|Start Page Number:||401|
|End Page Number:||407|
|Publication Date:||Apr 2012|
|Journal:||European Journal of Operational Research|
|Authors:||Kim Seokjin, Huang Rongbing, Menezes Mozart B C|
|Keywords:||networks, combinatorial optimization, transportation: general, distribution|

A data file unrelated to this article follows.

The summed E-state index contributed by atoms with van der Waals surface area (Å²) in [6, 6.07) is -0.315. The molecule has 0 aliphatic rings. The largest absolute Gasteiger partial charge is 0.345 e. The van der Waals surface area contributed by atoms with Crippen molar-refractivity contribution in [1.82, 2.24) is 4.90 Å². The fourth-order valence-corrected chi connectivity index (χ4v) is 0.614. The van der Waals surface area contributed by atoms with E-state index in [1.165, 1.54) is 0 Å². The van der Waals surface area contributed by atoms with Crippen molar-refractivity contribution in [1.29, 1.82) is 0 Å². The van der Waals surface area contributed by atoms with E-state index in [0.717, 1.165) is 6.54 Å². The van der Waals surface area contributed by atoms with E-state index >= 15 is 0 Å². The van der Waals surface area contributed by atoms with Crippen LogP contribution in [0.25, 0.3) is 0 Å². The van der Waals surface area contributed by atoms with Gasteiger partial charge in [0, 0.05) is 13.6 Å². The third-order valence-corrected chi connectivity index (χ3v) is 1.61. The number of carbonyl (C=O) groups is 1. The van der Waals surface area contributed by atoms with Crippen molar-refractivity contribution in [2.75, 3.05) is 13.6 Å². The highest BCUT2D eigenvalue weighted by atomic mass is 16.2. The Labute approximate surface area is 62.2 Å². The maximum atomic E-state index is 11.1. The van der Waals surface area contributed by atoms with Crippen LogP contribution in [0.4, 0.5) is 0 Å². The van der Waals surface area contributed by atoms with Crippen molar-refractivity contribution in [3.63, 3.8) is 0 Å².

The location of a distribution center (DC) is a key consideration for the design of supply chain networks. When deciding on it, firms usually allow for transportation costs, but not supplier prices. We consider simultaneously the location of a DC and the choice of suppliers offering different, possibly random, prices for a single product. A buying firm attempts to minimize the sum of the price charged by a chosen supplier, and inbound and outbound transportation costs. No costs are incurred for switching suppliers. We first derive a closed‐form optimal location for the case of a demand‐populated unit line between two suppliers offering deterministic prices. We then let one of the two suppliers offer a random price. If the price follows a symmetric and unimodal distribution, the optimal location is closer to the supplier with a lower mean price. We also show the dominance of high variability: the buyer can decrease the total cost more for higher price variability for any location. The dominance result holds for normal, uniform, and gamma distributions. We propose an extended model with more than two suppliers on a plane and show that the dominance result still holds. From numerical examples for a line and a plane, we observe that an optimal location gets closer to the center of gravity of demands as the variability of any supplier’s price increases.